A view on Fishing,Community and Life on the NW coast of Scotland

Mid winter blues have a hold with little day light and when there is any it is more often than not raining. The weather has not been that bad, certainly nothing like last year when we had 4 months of horizontal rain, but it is dark and I do get affected by the lack of daylight. Working out of doors you find you are more in tune with the natural elements. It has been a while since the Christmas and New Year prawn markets have been an incentive to go out fishing. The smaller local driving forces are more important now. Despite these flat unmotivated feelings all I need is to chat with people and heading past Milton Loch this morning stopped to speak to a regular visitors from Edinburgh to catch up on a year’s events in Applecross. Certainly been an eventful year and it is in mind as I am putting together a submission to the Land Reform Review Group. A good chat ranging from family to land reform and this being Applecross another regular stops and, as he is one of my beekeeping mentors, the conversation turned to bees and how I was getting on. Advised on getting some sugar or fondant together after opening the hive up,taking the crown board off and seeing if the bees are up high and looking hungry. Me thinks 20 years experience is involved in this advice. Not sure how to tell what a hungry bee looks like  Had to cut short the ceilidh to catch the shop for the paper and get some tidying up done outside before the rain started.

A comment which just came through reminded me of the Christmas beer delivery. This comes round the coast now as there is weight restriction on the Hill. Residents are guilty of this as well, as we know the roads so well,but we do tend to drive just a little quicker than others. This was the case with our delivery to the Inn and the driver chose the ditch rather than hit the on coming car. The Applecross system goes into motion, Donald heads round and pulls him out of the ditch but radiator is punched in. Another Donald (there are many Donalds in Applecross)  is called upon and the beer and drinks arrive at the Inn on the back a trailer a couple of hours later, one keg spare till then.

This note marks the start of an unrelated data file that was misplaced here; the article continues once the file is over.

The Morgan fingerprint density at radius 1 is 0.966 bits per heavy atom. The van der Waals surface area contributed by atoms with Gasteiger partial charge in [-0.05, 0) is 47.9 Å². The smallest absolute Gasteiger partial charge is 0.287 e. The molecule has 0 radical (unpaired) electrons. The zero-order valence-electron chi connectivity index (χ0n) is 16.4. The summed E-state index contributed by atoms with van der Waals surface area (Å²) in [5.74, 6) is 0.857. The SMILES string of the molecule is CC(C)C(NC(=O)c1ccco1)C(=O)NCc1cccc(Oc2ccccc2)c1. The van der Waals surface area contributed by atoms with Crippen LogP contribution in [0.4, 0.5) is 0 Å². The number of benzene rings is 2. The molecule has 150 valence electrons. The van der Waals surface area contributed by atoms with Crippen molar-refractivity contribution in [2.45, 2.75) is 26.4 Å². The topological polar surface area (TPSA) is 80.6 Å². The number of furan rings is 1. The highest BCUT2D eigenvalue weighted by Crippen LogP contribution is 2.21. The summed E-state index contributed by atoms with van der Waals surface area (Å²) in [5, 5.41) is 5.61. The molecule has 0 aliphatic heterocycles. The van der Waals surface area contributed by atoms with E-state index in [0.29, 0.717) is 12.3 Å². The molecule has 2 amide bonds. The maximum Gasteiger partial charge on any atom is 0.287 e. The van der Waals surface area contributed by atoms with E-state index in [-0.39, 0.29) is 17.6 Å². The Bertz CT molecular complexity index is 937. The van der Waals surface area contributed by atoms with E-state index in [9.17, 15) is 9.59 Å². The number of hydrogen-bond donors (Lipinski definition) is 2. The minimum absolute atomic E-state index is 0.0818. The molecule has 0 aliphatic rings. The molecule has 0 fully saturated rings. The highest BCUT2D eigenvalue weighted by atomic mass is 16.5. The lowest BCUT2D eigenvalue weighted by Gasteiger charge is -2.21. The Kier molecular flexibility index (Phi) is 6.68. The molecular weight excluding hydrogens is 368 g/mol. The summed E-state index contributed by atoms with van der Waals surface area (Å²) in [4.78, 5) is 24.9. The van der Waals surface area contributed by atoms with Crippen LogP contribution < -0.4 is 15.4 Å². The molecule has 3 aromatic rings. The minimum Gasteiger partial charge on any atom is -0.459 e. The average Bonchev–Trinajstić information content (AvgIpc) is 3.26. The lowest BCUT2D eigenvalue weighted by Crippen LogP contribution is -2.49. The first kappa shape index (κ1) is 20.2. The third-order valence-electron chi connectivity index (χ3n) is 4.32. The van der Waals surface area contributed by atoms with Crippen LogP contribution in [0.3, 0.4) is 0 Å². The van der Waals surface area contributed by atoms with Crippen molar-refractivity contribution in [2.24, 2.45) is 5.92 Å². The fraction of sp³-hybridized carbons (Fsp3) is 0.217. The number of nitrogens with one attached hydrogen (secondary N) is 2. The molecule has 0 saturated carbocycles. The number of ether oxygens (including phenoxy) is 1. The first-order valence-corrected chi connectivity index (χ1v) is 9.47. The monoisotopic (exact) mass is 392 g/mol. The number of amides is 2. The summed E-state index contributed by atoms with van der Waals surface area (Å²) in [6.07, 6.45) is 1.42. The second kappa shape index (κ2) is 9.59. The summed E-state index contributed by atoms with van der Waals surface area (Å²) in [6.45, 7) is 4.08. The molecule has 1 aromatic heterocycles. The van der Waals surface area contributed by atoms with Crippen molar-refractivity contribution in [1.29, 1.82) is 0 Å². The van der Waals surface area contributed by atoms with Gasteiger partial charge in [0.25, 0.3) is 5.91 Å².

A couple of meetings next week to see how we can secure funding for the pier at the Coal Shed. As is the nature of funding applications they can be modified or adapted and so far the process is still live. Certainly would be a long-term asset to the community especially if transportation turned to greener and economical ways of shifting bulk goods. An example of taking what was good in the past and with today’s technology securing an asset for the future. The pier hardly exists in its present state and you just see its outline.IMG_1188

Strange day for me on friday as I went through to Inverness to see a classmate off but unfortunately I did not have all the info needed. Turned up at the right place but at the wrong time,in the grand scheme of things I am sure this did not matter. Did a couple of jobs in town and came back via Loch Ness in case I got my info completely wrong. As it turned out I travelled 180 miles and for the most of the time I was remembering school, drinking evenings at Balmacara,a night in particular of Moscow Mules and Black Russians, a shore search and being very complimentary to a police woman  about her hat,all too complicated to explain, and more recently a hen night visit to Applecross. Although a bit disappointed that I did not make the service and follow-up I realised that although I would have enjoyed seeing  people I had not seen for 10 or 20 years this would have been for my  benefit and not really why I was going. Probably spent more time thinking about Anne on my drive than I would have if I had been there, so I hope she understood.

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